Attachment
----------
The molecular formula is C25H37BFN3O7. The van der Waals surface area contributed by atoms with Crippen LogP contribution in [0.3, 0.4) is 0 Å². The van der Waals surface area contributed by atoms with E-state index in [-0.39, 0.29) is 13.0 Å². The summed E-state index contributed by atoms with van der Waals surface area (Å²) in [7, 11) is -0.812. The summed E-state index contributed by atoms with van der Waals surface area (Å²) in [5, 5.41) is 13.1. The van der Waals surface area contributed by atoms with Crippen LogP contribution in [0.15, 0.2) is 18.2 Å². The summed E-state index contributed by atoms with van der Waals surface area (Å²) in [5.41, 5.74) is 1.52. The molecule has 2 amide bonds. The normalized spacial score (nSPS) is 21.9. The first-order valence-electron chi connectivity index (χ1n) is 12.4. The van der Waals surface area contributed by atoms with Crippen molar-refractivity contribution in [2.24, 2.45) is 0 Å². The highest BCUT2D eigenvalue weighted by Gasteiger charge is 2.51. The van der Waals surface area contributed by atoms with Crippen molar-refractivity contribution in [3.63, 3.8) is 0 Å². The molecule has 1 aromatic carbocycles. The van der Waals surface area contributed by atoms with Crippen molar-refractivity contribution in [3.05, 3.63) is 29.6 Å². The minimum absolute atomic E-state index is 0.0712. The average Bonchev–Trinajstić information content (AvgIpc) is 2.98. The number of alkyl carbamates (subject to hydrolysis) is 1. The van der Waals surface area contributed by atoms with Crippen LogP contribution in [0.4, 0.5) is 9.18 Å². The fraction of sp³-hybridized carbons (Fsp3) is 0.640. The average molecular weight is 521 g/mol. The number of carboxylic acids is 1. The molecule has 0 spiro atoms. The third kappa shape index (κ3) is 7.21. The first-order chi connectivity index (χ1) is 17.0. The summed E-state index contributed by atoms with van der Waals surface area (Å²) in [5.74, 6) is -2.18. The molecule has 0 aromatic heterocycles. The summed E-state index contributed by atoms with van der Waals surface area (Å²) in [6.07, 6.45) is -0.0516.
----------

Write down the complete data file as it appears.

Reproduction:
The molecular formula is C25H37BFN3O7. The van der Waals surface area contributed by atoms with Crippen LogP contribution in [0.3, 0.4) is 0 Å². The van der Waals surface area contributed by atoms with E-state index in [-0.39, 0.29) is 13.0 Å². The summed E-state index contributed by atoms with van der Waals surface area (Å²) in [7, 11) is -0.812. The summed E-state index contributed by atoms with van der Waals surface area (Å²) in [5, 5.41) is 13.1. The van der Waals surface area contributed by atoms with Crippen LogP contribution in [0.15, 0.2) is 18.2 Å². The summed E-state index contributed by atoms with van der Waals surface area (Å²) in [5.41, 5.74) is 1.52. The molecule has 2 amide bonds. The normalized spacial score (nSPS) is 21.9. The first-order valence-electron chi connectivity index (χ1n) is 12.4. The van der Waals surface area contributed by atoms with Crippen molar-refractivity contribution in [2.24, 2.45) is 0 Å². The highest BCUT2D eigenvalue weighted by Gasteiger charge is 2.51. The van der Waals surface area contributed by atoms with Crippen molar-refractivity contribution in [3.63, 3.8) is 0 Å². The molecule has 1 aromatic carbocycles. The van der Waals surface area contributed by atoms with Crippen molar-refractivity contribution in [3.05, 3.63) is 29.6 Å². The minimum absolute atomic E-state index is 0.0712. The average Bonchev–Trinajstić information content (AvgIpc) is 2.98. The number of alkyl carbamates (subject to hydrolysis) is 1. The van der Waals surface area contributed by atoms with Crippen LogP contribution in [0.4, 0.5) is 9.18 Å². The fraction of sp³-hybridized carbons (Fsp3) is 0.640. The average molecular weight is 521 g/mol. The number of carboxylic acids is 1. The molecule has 0 spiro atoms. The third kappa shape index (κ3) is 7.21. The first-order chi connectivity index (χ1) is 17.0. The summed E-state index contributed by atoms with van der Waals surface area (Å²) in [5.74, 6) is -2.18. The molecule has 0 aromatic heterocycles. The summed E-state index contributed by atoms with van der Waals surface area (Å²) in [6.07, 6.45) is -0.0516.